responses and ephemera from the 1980s. The material, which has been made available as an open educational resource, offers a unique insight into the lives and opinions of British people from all social classes and regions during the 1980s.
The value of digitising these collections is that there was previously no established historiography of the 1980s. The decade was largely represented as polarised and the work that did exist was similarly divided into oppositional camps. By bringing together these resources from the MOP and the British Library Oral History Collections, students and academics are able to make and illustrate connections across and between these polarised approaches.
Observing the 80s was ostensibly a teaching led project, but it has taught me a lot about how I want to research, and how I might think about the journey between a piece of evidence’s initial context of production and its ongoing accrual of historical meaning, through use, and subsequent reuse. When we reuse data, each time it is picked up and picked through we add a new layer of our own meaning. The Mass Observation Project (MOP) writers have taught me to think about that historical acquisition of meaning, from production to reception, and to listen to the producers of our evidence as analysts or collaborators.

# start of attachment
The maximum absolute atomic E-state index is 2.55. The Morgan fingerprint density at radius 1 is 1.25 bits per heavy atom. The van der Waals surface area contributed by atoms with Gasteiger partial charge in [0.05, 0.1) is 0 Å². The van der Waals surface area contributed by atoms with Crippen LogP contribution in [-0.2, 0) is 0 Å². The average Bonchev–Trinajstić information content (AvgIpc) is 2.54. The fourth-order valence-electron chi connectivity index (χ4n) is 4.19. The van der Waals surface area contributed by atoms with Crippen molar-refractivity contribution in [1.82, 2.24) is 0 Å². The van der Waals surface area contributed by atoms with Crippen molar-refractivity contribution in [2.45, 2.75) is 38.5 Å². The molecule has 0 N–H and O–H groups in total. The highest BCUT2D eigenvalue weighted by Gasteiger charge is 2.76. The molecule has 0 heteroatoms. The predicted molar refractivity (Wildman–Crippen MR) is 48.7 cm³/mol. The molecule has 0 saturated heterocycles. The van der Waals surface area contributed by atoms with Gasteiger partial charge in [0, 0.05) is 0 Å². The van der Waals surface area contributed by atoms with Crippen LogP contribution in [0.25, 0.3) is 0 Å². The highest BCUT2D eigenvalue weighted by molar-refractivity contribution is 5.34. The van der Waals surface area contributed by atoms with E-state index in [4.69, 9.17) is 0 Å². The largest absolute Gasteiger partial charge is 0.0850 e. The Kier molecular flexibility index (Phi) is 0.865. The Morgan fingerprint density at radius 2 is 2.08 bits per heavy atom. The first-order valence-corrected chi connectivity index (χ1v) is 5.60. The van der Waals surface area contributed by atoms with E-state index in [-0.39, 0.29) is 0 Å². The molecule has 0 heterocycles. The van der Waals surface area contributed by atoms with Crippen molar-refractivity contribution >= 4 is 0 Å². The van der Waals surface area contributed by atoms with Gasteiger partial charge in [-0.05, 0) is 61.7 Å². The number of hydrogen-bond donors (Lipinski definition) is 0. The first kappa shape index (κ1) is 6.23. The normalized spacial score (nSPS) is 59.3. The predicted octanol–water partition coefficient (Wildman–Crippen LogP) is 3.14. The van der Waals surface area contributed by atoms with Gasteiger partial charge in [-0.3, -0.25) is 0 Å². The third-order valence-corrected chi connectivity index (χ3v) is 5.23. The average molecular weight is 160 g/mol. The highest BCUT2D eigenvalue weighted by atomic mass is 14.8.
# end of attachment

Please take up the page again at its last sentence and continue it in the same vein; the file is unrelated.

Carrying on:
Mass Observation perforates the line between who is the researcher and who is being researched. It builds collaborations between the original researchers asking their questions in the past, between the respondents who shared their analysis, and between researchers since.
To illustrate this I’m going to use two MOP directives from 1988 to draw out the complicated ways in which events and linear narratives are intertwined, and how the barriers between evidence and analysis are perforated over time. I combine the directives and the responses to them, and the contextual explanation of the directives that Prof Dorothy Sheridan produced for the Observing the 80s project.
27. Autumn 1988: Part 1: Regular Pastimes SxMOA2/27/1
The first directive is form Autumn 1988. It was intended to capture TV-watching within a broader context and asked the correspondents about their leisure activities described as ‘Regular Pastimes’.